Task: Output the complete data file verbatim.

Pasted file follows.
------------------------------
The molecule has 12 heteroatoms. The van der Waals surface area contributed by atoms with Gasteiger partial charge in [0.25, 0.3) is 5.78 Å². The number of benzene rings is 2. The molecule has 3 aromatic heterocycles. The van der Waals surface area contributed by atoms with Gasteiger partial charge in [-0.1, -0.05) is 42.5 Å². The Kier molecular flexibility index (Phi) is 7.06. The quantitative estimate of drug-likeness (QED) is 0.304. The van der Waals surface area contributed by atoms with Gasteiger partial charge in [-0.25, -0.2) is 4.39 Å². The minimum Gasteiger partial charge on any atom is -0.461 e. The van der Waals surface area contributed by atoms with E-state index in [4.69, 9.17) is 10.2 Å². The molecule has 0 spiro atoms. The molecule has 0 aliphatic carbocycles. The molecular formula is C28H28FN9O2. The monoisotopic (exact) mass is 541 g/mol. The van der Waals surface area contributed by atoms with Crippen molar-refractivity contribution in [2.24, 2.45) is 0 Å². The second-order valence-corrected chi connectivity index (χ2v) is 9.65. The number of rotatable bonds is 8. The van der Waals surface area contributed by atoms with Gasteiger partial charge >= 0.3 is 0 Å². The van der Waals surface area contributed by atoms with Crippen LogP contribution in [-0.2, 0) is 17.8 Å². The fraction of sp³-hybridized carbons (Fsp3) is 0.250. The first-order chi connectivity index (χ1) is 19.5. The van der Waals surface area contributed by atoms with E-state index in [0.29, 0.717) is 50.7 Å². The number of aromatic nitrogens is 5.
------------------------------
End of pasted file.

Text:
The molecule has 12 heteroatoms. The van der Waals surface area contributed by atoms with Gasteiger partial charge in [0.25, 0.3) is 5.78 Å². The number of benzene rings is 2. The molecule has 3 aromatic heterocycles. The van der Waals surface area contributed by atoms with Gasteiger partial charge in [-0.1, -0.05) is 42.5 Å². The Kier molecular flexibility index (Phi) is 7.06. The quantitative estimate of drug-likeness (QED) is 0.304. The van der Waals surface area contributed by atoms with Gasteiger partial charge in [-0.25, -0.2) is 4.39 Å². The minimum Gasteiger partial charge on any atom is -0.461 e. The van der Waals surface area contributed by atoms with E-state index in [4.69, 9.17) is 10.2 Å². The molecule has 0 spiro atoms. The molecule has 0 aliphatic carbocycles. The molecular formula is C28H28FN9O2. The monoisotopic (exact) mass is 541 g/mol. The van der Waals surface area contributed by atoms with Crippen molar-refractivity contribution in [2.24, 2.45) is 0 Å². The second-order valence-corrected chi connectivity index (χ2v) is 9.65. The number of rotatable bonds is 8. The van der Waals surface area contributed by atoms with Gasteiger partial charge >= 0.3 is 0 Å². The van der Waals surface area contributed by atoms with Crippen LogP contribution in [-0.2, 0) is 17.8 Å². The fraction of sp³-hybridized carbons (Fsp3) is 0.250. The first-order chi connectivity index (χ1) is 19.5. The van der Waals surface area contributed by atoms with E-state index in [0.29, 0.717) is 50.7 Å². The number of aromatic nitrogens is 5.